Generally accepted meeting procedures are normally prescribed in a good constitution, but it has very little use if a chairman is unfair or not properly versed in fair meeting procedures.
Case study 5: Disciplinary matters
The constitution of an organisation stipulates that a management member may be expelled by a 50%+ vote of the total membership body. A dispute arises between two members in the small management committee and voting takes place within the management committee after the two members were asked to recuse themselves. The remaining group all votes in favour of expelling one of the management members and does not allow proper recourse, leading to a grievous situation.
Procedures for disciplinary action as well as grievance procedures should be clearly stated in a constitution since disputes invariably arise. If this is not the case there will always be a feeling of a sense of injustice – especially if there is no appeal or recourse mechanism available.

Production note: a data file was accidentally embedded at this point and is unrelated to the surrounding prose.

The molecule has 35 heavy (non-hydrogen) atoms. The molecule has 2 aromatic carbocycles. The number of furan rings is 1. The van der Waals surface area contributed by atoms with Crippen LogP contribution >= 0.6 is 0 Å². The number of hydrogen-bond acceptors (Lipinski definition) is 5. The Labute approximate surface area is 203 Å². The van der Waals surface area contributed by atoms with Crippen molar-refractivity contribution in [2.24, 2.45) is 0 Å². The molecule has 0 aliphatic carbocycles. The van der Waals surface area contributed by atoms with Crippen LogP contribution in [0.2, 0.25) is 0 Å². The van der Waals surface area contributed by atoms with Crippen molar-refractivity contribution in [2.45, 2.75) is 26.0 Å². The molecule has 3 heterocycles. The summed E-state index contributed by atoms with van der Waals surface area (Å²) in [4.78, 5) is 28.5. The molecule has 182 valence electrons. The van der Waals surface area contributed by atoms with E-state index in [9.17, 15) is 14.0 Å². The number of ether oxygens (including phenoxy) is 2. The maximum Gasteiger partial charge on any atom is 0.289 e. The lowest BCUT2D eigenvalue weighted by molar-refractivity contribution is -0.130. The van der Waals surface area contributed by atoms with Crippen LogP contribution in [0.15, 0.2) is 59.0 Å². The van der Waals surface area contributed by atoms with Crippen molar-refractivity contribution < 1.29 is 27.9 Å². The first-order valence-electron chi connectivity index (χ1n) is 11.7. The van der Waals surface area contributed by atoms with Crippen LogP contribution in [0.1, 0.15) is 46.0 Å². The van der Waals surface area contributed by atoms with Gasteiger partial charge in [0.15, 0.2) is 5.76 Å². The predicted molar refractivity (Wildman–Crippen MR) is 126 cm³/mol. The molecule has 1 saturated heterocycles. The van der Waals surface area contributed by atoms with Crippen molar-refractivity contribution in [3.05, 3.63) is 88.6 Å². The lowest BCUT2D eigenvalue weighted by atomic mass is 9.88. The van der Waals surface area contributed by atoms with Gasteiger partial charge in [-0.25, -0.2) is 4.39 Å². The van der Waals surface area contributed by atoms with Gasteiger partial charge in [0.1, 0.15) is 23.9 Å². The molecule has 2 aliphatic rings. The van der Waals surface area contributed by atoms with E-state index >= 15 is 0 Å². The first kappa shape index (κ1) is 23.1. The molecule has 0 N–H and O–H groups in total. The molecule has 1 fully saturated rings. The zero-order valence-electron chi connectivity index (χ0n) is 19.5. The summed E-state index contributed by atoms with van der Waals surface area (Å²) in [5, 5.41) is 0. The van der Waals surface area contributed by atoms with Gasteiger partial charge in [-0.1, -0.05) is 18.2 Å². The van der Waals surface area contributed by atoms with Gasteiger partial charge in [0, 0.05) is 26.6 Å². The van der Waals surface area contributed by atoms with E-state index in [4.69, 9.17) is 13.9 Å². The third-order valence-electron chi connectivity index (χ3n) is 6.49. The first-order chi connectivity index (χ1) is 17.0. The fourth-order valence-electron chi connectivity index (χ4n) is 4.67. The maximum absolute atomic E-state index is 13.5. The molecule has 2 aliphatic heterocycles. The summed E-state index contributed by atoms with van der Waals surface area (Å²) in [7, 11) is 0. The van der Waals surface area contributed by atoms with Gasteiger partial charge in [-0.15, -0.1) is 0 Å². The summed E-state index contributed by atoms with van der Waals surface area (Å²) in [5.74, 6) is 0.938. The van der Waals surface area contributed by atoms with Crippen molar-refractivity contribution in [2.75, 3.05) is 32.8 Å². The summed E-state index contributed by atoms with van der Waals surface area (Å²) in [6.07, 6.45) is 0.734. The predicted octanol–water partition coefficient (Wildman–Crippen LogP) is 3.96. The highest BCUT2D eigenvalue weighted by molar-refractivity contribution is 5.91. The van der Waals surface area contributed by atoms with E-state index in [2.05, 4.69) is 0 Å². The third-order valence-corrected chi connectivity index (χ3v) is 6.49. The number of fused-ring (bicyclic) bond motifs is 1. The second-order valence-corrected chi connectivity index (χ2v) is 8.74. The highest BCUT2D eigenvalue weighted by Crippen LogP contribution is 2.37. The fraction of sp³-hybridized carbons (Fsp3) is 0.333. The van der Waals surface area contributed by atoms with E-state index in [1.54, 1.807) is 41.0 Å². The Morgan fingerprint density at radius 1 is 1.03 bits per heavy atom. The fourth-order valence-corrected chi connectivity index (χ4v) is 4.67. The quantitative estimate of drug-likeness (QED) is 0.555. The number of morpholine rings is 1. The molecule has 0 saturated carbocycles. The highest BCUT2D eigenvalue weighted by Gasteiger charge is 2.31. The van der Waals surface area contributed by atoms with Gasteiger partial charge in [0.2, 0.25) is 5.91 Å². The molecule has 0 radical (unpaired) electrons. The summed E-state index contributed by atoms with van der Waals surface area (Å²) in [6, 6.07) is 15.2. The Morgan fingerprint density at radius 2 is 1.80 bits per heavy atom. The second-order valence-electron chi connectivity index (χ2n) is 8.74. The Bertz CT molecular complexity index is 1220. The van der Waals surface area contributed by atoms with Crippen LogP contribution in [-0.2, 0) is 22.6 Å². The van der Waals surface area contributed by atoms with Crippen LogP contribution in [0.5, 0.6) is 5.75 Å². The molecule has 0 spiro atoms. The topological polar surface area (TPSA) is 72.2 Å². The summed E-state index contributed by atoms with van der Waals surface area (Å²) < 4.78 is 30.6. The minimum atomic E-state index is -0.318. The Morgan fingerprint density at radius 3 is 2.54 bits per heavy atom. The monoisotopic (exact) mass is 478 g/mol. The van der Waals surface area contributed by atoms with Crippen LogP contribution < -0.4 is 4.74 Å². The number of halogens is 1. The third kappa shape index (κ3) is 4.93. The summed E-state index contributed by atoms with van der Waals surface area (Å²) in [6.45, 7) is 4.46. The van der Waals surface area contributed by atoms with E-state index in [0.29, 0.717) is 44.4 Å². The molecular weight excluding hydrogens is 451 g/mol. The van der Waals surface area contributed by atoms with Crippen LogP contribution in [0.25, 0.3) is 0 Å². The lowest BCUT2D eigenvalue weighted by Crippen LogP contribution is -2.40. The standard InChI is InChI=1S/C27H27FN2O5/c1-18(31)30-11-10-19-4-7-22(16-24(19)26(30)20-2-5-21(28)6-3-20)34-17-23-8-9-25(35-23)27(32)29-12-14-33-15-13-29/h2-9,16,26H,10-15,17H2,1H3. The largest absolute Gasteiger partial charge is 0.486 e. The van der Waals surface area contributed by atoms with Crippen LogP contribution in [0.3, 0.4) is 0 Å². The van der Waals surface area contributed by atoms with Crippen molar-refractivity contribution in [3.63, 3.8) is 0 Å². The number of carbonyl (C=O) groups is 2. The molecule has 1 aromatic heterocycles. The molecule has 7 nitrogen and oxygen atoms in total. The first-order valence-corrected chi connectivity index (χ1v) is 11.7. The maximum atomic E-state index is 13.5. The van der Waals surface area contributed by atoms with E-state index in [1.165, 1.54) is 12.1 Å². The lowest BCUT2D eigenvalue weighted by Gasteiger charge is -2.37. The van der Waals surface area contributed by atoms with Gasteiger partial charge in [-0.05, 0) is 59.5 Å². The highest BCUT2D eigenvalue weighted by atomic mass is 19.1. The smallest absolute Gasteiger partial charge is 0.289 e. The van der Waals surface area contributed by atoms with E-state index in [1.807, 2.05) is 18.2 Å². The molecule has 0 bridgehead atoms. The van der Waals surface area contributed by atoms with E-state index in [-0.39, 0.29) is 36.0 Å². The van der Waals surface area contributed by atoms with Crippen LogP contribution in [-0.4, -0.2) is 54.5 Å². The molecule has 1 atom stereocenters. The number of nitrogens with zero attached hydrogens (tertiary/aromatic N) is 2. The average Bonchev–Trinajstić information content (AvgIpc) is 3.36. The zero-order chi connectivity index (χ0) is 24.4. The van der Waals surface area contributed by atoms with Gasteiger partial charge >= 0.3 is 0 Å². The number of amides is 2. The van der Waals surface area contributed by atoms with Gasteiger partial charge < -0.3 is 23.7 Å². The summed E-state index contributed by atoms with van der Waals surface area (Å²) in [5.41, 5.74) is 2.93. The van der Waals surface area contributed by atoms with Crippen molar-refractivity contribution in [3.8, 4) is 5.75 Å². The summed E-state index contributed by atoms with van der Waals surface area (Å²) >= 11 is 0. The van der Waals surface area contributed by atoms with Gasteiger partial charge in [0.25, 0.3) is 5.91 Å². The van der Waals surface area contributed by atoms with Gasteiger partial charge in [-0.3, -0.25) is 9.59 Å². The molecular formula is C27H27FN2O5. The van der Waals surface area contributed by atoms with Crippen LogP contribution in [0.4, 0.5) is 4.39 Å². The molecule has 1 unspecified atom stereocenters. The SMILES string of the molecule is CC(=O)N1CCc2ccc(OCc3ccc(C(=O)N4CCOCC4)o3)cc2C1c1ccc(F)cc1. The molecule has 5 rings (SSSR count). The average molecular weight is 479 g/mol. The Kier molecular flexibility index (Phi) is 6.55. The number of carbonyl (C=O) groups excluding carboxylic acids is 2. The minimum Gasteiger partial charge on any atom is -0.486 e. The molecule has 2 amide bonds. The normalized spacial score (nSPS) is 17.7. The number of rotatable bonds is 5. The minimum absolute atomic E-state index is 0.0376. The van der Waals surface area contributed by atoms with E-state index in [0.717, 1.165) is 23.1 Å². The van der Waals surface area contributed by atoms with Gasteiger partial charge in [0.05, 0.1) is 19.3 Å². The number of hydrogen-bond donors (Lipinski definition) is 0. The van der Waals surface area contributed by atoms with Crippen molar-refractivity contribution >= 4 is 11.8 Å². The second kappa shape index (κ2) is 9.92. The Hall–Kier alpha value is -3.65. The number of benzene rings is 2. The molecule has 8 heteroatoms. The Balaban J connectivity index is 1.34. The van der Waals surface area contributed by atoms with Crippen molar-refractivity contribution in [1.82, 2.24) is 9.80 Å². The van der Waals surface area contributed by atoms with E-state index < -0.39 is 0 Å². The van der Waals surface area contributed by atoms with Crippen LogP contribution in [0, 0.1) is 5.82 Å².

Case study 6: Appeals
A higher management body is requested to sit in appeal of a certain matter. After hearing the matter the meeting decide that a decision cannot be taken and that the matter should be further researched and debated. Yet, after the meeting the chair confers with a few members and they decide to change the decision of the meeting unilaterally, declining the appeal.
Not only should a good constitution deal with the constitution of the appeal committee, the process of appeal, but also the principles on which appeals are judged (E.g. a description of offences/transgressions and also of possible penalties or remedies)
A constitution should be as accurate and complete as possible, but however good, a constitution is never waterproof. For that reason goodwill and good relationships between organisation members remain vital.